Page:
High levels of low-density lipoproteins (LDL) cholesterol can contribute to the development of heart disease. Certain foods can reduce a person’s cholesterol levels. There is some evidence to suggest that Cheerios, a popular breakfast cereal, is one such food.
Cheerios are a breakfast cereal made by Nestle under the umbrella of General Mills. One cup, or 28 grams (g), of Original Cheerios contains
This article examines the relationship between Cheerios and cholesterol. It also considers other foods that can help people reduce their cholesterol.
The theory behind Cheerios being able to lower cholesterol stems from a General Mills-funded study in 1998 on whether whole grain oat, ready-to-eat cereals could influence cholesterol. Cheerios primarily consist of whole grain oats.
The study found that those who ate oat cereal experienced reduced total cholesterol levels by 3.8% and reduced LDL-cholesterol levels by 4.2%.
It is important to note that while this study suggests Cheerios specifically have an impact, the findings could be extrapolated to any other whole grain oat ready-to-eat cereals.
According to a 2019 article, consuming oat products can reduce cholesterol. Oats contain a soluble fiber called beta-glucan.
The authors note that beta-glucan can help reduce cholesterol by promoting the metabolism of cholesterol and removing it from the body via a person’s stool.
In addition, it can help to balance the gut microbiota. This can improve bile acid metabolism and create short-chain fatty acids that also work to improve cholesterol levels.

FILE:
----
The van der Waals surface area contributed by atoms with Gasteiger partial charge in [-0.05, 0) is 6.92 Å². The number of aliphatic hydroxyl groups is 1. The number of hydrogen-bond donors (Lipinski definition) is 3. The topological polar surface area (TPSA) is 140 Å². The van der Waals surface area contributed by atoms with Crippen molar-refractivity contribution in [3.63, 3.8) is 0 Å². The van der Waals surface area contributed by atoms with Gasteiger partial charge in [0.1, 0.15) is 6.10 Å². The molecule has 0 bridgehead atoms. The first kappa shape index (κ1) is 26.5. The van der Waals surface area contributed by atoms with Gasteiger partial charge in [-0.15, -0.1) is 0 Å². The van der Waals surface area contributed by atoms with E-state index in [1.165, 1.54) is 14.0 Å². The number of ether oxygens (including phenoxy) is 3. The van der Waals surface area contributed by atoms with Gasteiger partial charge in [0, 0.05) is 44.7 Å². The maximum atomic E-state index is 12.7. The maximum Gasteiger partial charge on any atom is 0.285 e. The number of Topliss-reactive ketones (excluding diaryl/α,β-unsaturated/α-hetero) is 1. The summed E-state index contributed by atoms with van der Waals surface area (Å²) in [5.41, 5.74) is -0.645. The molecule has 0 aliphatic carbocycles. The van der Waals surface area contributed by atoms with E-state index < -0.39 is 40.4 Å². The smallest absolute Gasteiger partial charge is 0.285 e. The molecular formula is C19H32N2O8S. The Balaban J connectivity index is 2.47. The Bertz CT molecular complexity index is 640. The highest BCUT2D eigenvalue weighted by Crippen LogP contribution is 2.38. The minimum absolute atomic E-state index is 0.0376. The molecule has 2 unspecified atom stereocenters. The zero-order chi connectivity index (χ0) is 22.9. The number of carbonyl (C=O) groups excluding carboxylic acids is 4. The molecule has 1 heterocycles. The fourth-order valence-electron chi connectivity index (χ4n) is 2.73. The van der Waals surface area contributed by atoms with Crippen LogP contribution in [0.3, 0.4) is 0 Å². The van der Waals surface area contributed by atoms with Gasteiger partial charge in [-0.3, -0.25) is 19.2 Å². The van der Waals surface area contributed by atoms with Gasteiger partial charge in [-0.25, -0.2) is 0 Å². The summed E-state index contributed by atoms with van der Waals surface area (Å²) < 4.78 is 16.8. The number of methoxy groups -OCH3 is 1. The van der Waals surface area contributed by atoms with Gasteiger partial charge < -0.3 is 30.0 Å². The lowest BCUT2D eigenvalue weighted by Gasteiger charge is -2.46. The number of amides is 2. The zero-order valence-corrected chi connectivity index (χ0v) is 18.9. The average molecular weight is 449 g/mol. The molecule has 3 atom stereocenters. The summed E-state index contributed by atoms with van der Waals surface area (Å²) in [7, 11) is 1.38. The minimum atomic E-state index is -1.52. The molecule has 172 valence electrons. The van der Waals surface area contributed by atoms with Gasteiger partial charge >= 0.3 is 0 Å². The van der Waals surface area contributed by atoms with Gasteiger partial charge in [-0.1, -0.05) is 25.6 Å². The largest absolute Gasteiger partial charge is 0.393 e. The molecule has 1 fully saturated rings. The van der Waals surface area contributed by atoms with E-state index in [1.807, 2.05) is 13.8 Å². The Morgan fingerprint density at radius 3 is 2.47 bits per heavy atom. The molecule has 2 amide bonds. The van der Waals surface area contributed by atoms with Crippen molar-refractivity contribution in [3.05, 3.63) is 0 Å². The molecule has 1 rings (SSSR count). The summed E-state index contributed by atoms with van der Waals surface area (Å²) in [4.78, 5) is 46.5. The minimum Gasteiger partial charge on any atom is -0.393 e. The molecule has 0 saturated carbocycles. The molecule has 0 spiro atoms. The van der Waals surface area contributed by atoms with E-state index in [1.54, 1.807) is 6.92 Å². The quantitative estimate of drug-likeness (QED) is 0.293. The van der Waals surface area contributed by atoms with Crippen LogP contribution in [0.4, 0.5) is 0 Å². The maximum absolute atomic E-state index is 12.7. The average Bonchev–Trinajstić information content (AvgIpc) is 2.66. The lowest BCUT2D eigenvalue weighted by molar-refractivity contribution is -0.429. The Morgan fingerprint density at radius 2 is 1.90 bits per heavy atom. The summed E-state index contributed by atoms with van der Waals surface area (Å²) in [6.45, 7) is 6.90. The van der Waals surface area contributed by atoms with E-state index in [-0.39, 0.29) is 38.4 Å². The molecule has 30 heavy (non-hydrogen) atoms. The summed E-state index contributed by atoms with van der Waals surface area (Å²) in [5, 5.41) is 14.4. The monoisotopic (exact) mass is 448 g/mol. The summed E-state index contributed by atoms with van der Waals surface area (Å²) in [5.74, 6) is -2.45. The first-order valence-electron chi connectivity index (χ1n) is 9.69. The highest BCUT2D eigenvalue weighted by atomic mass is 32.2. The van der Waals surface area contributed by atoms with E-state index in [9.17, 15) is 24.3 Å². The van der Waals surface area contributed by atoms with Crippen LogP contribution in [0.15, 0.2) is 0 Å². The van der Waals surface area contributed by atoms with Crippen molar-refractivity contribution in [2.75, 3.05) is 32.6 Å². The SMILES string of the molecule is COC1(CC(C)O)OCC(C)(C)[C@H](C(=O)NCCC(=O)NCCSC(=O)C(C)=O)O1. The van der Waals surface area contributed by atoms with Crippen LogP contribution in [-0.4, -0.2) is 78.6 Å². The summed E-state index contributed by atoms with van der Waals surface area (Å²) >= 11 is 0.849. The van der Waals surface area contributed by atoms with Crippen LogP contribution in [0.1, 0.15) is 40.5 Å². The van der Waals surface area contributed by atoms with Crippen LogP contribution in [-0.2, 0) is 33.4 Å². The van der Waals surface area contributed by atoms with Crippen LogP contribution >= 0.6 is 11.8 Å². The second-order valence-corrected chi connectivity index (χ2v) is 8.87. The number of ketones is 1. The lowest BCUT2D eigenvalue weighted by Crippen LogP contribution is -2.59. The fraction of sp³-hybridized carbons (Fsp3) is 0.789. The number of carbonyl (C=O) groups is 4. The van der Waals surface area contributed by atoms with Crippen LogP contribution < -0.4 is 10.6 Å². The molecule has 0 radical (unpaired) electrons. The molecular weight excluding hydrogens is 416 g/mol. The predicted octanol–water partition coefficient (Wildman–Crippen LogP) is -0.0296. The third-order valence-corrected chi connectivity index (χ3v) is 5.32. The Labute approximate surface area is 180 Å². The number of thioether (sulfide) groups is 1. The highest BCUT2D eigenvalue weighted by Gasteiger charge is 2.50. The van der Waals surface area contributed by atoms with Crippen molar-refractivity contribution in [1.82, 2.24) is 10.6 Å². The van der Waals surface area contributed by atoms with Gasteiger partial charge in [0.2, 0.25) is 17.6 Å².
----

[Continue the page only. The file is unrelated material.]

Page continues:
A 2019 study notes that consuming
The Cheerios manufacturer states that a 1.5 cup serving (39 g) of Original Cheerios contains 1 g of soluble fiber.
People should also make sure they eat Cheerios as part of a healthy, well-balanced diet. There are many different varieties of Cheerios, each with slightly different ingredients, so it is important for individuals to read the packaging.
Most varieties consist of mainly whole grain oats, and some may also include other grains. Some flavors of Cheerios may contain added sugar and may not be suitable for people aiming to limit their sugar intake.
There are many foods besides Cheerios that people can opt for to lower their LDL cholesterol.
A person should aim to eat foods containing dietary soluble fiber, which is present in beans, peas, most fruits, and oats. Beta-glucan is one type of soluble dietary fiber.
A person can also consume foods that contain plant stanols and sterols. These are compounds that resemble cholesterol. A person can find these compounds in the
- vegetable oil
- vegetable oil-based margarine
- grain products
Specific foods that can lower cholesterol levels include:
- Oatmeal: Half a cup of rolled oats contains
2 gof soluble dietary fiber.
- Avocado: A 100 g serving of avocado contains
10 gof total dietary fiber. Studiesshow that eating one avocado per day as part of a moderate‐fat, cholesterol‐lowering diet can be beneficial to specifically lower LDL levelswithout impacting HDL cholesterol.
- Soy: Soy protein can significantly reduce LDL cholesterol. Studies show that it can lower it by around
3–4%in adults. People would need to eat approximately 25 g of soy protein or more each day for results.
- Fruit: Certain fruits, such as apples, grapes, and strawberries, are rich in a substance called pectin. This is another type of soluble fiber that can help
Cheerios consist of whole grain oats, which contain a type of soluble dietary fiber called beta-glucan. This can help to control LDL cholesterol levels in the body. A person may need to consume 3 g of beta-glucan per day.
Cheerios may be consumed as part of a balanced diet to reduce cholesterol, but people may find other foods they prefer with the same cholesterol-lowering effect. Examples include avocado, soy, and most fruits.
It is important for individuals to note that Cheerios are processed food and that some varieties contain high amounts of sugar. Cheerios and other processed foods should always be eaten in moderation and only as part of a balanced diet.